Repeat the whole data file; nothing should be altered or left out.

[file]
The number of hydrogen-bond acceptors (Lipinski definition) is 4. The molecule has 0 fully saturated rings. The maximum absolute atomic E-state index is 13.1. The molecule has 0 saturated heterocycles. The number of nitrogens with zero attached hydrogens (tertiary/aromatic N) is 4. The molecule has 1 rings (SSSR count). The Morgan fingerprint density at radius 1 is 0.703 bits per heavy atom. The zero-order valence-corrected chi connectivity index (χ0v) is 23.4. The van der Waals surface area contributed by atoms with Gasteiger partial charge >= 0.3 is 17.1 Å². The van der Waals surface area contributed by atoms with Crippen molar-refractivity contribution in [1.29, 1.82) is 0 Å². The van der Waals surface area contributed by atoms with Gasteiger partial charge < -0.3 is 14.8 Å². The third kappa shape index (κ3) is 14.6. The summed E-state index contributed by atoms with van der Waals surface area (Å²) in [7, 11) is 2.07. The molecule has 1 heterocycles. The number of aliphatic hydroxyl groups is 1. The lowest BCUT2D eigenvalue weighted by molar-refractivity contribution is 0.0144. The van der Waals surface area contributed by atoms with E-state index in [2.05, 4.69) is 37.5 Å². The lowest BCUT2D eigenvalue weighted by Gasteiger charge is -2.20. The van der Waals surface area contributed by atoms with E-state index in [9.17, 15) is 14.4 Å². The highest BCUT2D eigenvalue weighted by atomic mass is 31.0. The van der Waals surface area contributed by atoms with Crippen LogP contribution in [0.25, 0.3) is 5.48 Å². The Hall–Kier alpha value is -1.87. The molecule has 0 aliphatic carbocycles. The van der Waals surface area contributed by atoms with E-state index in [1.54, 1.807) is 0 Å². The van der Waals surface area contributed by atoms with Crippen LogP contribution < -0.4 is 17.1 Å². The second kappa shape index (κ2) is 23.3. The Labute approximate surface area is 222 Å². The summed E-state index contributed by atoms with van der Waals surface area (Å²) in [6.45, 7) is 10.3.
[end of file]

The number of hydrogen-bond acceptors (Lipinski definition) is 4. The molecule has 0 fully saturated rings. The maximum absolute atomic E-state index is 13.1. The molecule has 0 saturated heterocycles. The number of nitrogens with zero attached hydrogens (tertiary/aromatic N) is 4. The molecule has 1 rings (SSSR count). The Morgan fingerprint density at radius 1 is 0.703 bits per heavy atom. The zero-order valence-corrected chi connectivity index (χ0v) is 23.4. The van der Waals surface area contributed by atoms with Gasteiger partial charge >= 0.3 is 17.1 Å². The van der Waals surface area contributed by atoms with Crippen molar-refractivity contribution in [1.29, 1.82) is 0 Å². The van der Waals surface area contributed by atoms with Gasteiger partial charge < -0.3 is 14.8 Å². The third kappa shape index (κ3) is 14.6. The summed E-state index contributed by atoms with van der Waals surface area (Å²) in [7, 11) is 2.07. The molecule has 1 heterocycles. The number of aliphatic hydroxyl groups is 1. The lowest BCUT2D eigenvalue weighted by molar-refractivity contribution is 0.0144. The van der Waals surface area contributed by atoms with E-state index in [2.05, 4.69) is 37.5 Å². The lowest BCUT2D eigenvalue weighted by Gasteiger charge is -2.20. The van der Waals surface area contributed by atoms with E-state index in [9.17, 15) is 14.4 Å². The highest BCUT2D eigenvalue weighted by atomic mass is 31.0. The van der Waals surface area contributed by atoms with Crippen LogP contribution in [0.25, 0.3) is 5.48 Å². The Hall–Kier alpha value is -1.87. The molecule has 0 aliphatic carbocycles. The van der Waals surface area contributed by atoms with E-state index in [1.54, 1.807) is 0 Å². The van der Waals surface area contributed by atoms with Crippen LogP contribution < -0.4 is 17.1 Å². The second kappa shape index (κ2) is 23.3. The Labute approximate surface area is 222 Å². The summed E-state index contributed by atoms with van der Waals surface area (Å²) in [6.45, 7) is 10.3.